7 Ways In Which Travel Is About Mindset (Not Money)

Rolf Potts
Nov 12, 2013 · 2 min read

We live in an age when world travel is no longer the exclusive realm of the rich and the intrepid. Yet, even with so much information about the world at our fingertips, it’s all too easy to treat travel as an experience that must be purchased and micromanaged.

In truth, traveling the world — even for months or years at a time — isn’t something you buy so much as it is something give to yourself. Making money to travel is important, but not as important as making time. Ten years ago I wrote a book about how to create the time to live the adventures you dream about. As that book, Vagabonding: An Uncommon Guide to the Art of Long-Term World Travel, debuts as an audiobook this week, here are a few tips for creating the mindset that makes vagabonding possible:

Long-term travel isn’t something you purchase like a lifestyle accessory; it’s something you give to yourself, through lifestyle simplicity.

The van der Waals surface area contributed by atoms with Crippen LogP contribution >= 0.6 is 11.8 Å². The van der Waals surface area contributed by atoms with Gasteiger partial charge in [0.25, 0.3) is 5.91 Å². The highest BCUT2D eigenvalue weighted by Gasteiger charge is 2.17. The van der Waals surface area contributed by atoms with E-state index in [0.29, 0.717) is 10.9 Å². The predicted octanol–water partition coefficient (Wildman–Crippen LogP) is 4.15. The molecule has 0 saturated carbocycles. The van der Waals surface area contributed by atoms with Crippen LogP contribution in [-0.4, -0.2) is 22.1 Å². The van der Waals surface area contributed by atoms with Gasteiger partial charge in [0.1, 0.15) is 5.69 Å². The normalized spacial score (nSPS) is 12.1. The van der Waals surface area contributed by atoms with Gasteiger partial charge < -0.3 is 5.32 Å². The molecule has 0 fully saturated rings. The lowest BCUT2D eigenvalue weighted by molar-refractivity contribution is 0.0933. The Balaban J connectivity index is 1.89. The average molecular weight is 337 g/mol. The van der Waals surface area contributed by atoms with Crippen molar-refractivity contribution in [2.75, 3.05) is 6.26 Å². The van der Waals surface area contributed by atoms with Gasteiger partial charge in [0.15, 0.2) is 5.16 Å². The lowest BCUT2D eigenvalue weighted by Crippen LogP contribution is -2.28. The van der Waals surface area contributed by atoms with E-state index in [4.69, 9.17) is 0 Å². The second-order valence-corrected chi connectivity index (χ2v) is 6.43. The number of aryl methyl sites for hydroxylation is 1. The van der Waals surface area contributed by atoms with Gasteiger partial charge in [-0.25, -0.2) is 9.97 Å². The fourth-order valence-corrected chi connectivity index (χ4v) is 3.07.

Long-term travel starts the moment you decide to do it. Even if you don’t embark for months or years, the journey begins the moment you stop making excuses and start making plans.
Long-term travel need not be considered expensive. In many parts of the world you can travel full time for less than it costs to live at home.
The reason long-term travel is so appealing is that it promises to show you the destinations and experiences you dreamed about; but the reason it’s so addiction is that, joyfully, you’ll never quite find what you dreamed — and that’s invariably a good thing.
Vagabonding is not just a process of discovering the world but a way of seeing — an attitude that prepares you for the things you weren’t looking for.
The goal of preparing a journey is not knowing exactly where you’ll go, but being confident nonetheless that you’ll get there. This means that your attitude will be more important than your itinerary, and that the simple willingness to improvise is more vital, in the long run, than research.
Vagabonding involves taking an extended time-out from your normal life — six weeks, four months, two years — to travel the world on your own terms. But beyond travel, vagabonding is an outlook on life — a value adjustment from which action naturally follows.

Rolf Potts is the bestselling author of Vagabonding: An Uncommon Guide to the Art of Long-Term World Travel, which is now available as an audiobook.

    Rolf Potts

    Written by

    Travel writer, essayist, author of Vagabonding, and Marco Polo Didn't Go There. Paris Writing Workshop director, erstwhile Yale lecturer. Itinerant Kansan.

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